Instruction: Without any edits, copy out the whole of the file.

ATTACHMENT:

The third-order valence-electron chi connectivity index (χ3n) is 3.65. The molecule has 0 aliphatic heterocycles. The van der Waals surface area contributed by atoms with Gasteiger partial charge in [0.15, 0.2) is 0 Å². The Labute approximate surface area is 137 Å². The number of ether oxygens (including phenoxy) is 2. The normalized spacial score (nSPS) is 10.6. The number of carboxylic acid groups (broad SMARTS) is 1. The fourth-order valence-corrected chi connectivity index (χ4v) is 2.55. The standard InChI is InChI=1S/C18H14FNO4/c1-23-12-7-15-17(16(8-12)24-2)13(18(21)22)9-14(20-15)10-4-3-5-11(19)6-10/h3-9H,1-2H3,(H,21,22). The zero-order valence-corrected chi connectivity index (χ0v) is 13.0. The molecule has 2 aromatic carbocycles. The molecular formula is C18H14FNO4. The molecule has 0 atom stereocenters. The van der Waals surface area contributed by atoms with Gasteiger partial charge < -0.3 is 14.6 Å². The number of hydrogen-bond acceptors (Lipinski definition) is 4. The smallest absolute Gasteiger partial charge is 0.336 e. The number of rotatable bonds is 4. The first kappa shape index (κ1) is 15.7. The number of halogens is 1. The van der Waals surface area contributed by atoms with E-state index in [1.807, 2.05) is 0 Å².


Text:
The third-order valence-electron chi connectivity index (χ3n) is 3.65. The molecule has 0 aliphatic heterocycles. The van der Waals surface area contributed by atoms with Gasteiger partial charge in [0.15, 0.2) is 0 Å². The Labute approximate surface area is 137 Å². The number of ether oxygens (including phenoxy) is 2. The normalized spacial score (nSPS) is 10.6. The number of carboxylic acid groups (broad SMARTS) is 1. The fourth-order valence-corrected chi connectivity index (χ4v) is 2.55. The standard InChI is InChI=1S/C18H14FNO4/c1-23-12-7-15-17(16(8-12)24-2)13(18(21)22)9-14(20-15)10-4-3-5-11(19)6-10/h3-9H,1-2H3,(H,21,22). The zero-order valence-corrected chi connectivity index (χ0v) is 13.0. The molecule has 2 aromatic carbocycles. The molecular formula is C18H14FNO4. The molecule has 0 atom stereocenters. The van der Waals surface area contributed by atoms with Gasteiger partial charge < -0.3 is 14.6 Å². The number of hydrogen-bond acceptors (Lipinski definition) is 4. The smallest absolute Gasteiger partial charge is 0.336 e. The number of rotatable bonds is 4. The first kappa shape index (κ1) is 15.7. The number of halogens is 1. The van der Waals surface area contributed by atoms with E-state index in [1.807, 2.05) is 0 Å².